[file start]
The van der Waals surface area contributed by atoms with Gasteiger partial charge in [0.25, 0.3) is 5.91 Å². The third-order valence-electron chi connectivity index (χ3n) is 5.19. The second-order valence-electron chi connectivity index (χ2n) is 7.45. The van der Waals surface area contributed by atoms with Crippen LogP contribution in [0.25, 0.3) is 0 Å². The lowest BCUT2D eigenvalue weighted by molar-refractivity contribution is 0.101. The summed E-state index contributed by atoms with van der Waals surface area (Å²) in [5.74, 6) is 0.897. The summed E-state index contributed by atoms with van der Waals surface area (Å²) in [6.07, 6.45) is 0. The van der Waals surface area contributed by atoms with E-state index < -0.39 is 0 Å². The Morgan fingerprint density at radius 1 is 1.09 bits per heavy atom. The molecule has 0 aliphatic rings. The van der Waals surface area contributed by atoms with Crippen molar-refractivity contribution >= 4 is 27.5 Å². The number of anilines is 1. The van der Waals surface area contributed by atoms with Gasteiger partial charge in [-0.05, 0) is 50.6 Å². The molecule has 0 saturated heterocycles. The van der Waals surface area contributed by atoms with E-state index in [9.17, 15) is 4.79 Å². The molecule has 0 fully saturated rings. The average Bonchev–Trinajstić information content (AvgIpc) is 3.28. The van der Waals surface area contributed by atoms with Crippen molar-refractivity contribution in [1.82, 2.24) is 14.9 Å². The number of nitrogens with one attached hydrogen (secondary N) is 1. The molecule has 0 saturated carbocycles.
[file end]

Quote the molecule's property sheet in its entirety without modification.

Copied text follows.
The van der Waals surface area contributed by atoms with Gasteiger partial charge in [0.25, 0.3) is 5.91 Å². The third-order valence-electron chi connectivity index (χ3n) is 5.19. The second-order valence-electron chi connectivity index (χ2n) is 7.45. The van der Waals surface area contributed by atoms with Crippen LogP contribution in [0.25, 0.3) is 0 Å². The lowest BCUT2D eigenvalue weighted by molar-refractivity contribution is 0.101. The summed E-state index contributed by atoms with van der Waals surface area (Å²) in [5.74, 6) is 0.897. The summed E-state index contributed by atoms with van der Waals surface area (Å²) in [6.07, 6.45) is 0. The van der Waals surface area contributed by atoms with E-state index < -0.39 is 0 Å². The Morgan fingerprint density at radius 1 is 1.09 bits per heavy atom. The molecule has 0 aliphatic rings. The van der Waals surface area contributed by atoms with Crippen molar-refractivity contribution >= 4 is 27.5 Å². The number of anilines is 1. The van der Waals surface area contributed by atoms with Gasteiger partial charge in [-0.05, 0) is 50.6 Å². The molecule has 0 saturated heterocycles. The van der Waals surface area contributed by atoms with E-state index in [9.17, 15) is 4.79 Å². The molecule has 0 fully saturated rings. The average Bonchev–Trinajstić information content (AvgIpc) is 3.28. The van der Waals surface area contributed by atoms with Crippen molar-refractivity contribution in [1.82, 2.24) is 14.9 Å². The number of nitrogens with one attached hydrogen (secondary N) is 1. The molecule has 0 saturated carbocycles.